A good name is rather to be chosen than great riches, and loving favour rather than silver and gold―Proverbs 22:1
Eddie lived the high life of the Chicago mob and gave little consideration to the atrocity that went on around him.
So, he testified.
Within the year, Easy Eddie's life ended in a blaze of gunfire on a lonely Chicago Street. But in his eyes, he had given his son the greatest gift he had to offer, at the greatest price he could ever pay. Police removed from his pockets a rosary, a crucifix, a religious medallion, and a poem clipped from a magazine. The poem read:
Al Capone had a very good lawyer nicknamed "Easy” Eddie, highly skilled at legal maneuvering that kept Big Al out of jail for a long time. Eddie had everything including a wife and family. He left his son a legacy by turning-in big Al and sent him to prison. Years passed and then the world was at war.
World War II produced many heroes. One such man was Lieutenant Commander Butch O'Hare. He was a fighter pilot assigned to the aircraft carrier Lexington in the South Pacific. One day his entire squadron was sent on a mission. After he was airborne, he looked at his fuel gauge and realized that someone had forgotten to top off his fuel tank. He would not have enough fuel to complete his mission and get back to his ship.
His flight leader told him to return to the carrier. Reluctantly, he dropped out of formation and headed back to the fleet. As he was returning to the mother ship he saw something that turned his blood cold: a squadron of Japanese aircraft was speeding its way toward the American fleet. The American fight-ers were gone on a sortie, and the fleet was all but defenseless. He could not reach his squadron and bring them back in time to save the fleet. Nor could he warn the fleet of the approaching danger. There was only one thing to do. He must somehow divert them from the fleet.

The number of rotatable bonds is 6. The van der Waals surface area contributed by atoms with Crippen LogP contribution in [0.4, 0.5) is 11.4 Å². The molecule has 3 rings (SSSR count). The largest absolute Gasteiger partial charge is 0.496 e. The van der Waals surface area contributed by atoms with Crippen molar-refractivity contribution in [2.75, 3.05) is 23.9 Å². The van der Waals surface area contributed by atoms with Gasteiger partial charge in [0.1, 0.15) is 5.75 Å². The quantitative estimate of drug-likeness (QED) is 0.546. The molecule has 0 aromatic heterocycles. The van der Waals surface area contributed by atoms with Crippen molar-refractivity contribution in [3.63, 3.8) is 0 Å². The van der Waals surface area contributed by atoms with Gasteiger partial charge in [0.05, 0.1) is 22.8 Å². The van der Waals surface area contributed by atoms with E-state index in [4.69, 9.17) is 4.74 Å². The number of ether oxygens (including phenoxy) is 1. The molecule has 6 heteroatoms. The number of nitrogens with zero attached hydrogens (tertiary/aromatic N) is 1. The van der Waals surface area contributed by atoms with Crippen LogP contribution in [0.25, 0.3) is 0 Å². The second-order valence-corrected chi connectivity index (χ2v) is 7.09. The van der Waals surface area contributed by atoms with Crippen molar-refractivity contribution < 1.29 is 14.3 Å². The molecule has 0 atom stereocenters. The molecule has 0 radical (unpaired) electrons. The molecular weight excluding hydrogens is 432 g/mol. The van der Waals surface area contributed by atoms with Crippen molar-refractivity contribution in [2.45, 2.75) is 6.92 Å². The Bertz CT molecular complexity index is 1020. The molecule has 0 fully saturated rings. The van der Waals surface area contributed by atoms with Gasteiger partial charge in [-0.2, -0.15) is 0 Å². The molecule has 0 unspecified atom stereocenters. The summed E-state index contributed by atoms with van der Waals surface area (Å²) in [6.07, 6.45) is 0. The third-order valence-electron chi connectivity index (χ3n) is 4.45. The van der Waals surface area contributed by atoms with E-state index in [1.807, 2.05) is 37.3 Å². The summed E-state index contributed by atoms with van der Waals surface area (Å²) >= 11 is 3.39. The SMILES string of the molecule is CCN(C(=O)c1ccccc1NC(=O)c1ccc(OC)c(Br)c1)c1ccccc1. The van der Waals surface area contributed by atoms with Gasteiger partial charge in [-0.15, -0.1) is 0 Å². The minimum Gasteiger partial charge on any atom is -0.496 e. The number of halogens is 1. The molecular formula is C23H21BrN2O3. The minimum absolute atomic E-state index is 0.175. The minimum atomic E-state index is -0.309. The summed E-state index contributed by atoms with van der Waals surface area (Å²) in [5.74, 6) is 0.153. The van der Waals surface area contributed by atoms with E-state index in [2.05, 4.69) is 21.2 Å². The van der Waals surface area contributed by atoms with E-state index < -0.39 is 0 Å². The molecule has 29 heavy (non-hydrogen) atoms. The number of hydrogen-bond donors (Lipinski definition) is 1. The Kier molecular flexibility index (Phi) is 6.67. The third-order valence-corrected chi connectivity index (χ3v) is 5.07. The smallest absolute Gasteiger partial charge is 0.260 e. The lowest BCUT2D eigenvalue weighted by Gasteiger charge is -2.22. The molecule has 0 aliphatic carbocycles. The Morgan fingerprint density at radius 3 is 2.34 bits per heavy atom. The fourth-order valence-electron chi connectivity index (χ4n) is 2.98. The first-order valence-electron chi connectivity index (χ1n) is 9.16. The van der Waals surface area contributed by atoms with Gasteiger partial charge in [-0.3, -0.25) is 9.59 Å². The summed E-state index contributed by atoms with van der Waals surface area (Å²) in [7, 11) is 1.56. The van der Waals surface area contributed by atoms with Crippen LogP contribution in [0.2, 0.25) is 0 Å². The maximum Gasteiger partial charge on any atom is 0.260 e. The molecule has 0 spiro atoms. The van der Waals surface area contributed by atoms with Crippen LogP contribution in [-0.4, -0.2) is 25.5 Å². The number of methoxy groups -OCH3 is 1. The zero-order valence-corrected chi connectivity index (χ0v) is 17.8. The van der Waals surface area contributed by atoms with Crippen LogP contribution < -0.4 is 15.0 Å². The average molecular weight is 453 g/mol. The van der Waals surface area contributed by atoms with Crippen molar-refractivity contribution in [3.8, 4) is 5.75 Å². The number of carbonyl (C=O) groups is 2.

Laying aside all thoughts of personal safety, he dove into the formation of Japanese planes. Wing-mounted 50 caliber's blazed as he charged in, attacking one surprised enemy plane and then another. Butch wove in and out of the now broken formation and fired at as many planes as possible until all his ammunition was finally spent.
Undaunted, he continued the assault. He dove at the planes, trying to clip a wing or tail in hopes of damaging as many enemy planes as possible and rendering them unfit to fly. Finally, the exasperated Japanese squadron took off in another direction. Deeply relieved, Butch O'Hare and his tattered fighter limped back to the carrier.
Upon arrival, he reported in and related the event surrounding his return. The film from the gun-camera mounted on his plane told the tale. It showed the extent of Butch's daring attempt to protect his fleet.
He had, in fact, destroyed five enemy aircraft. This took place on February 20, 1942, and for that action Butch became the Navy's first Ace of WWII, and the first Naval Aviator to win the Congressional Medal of Honor.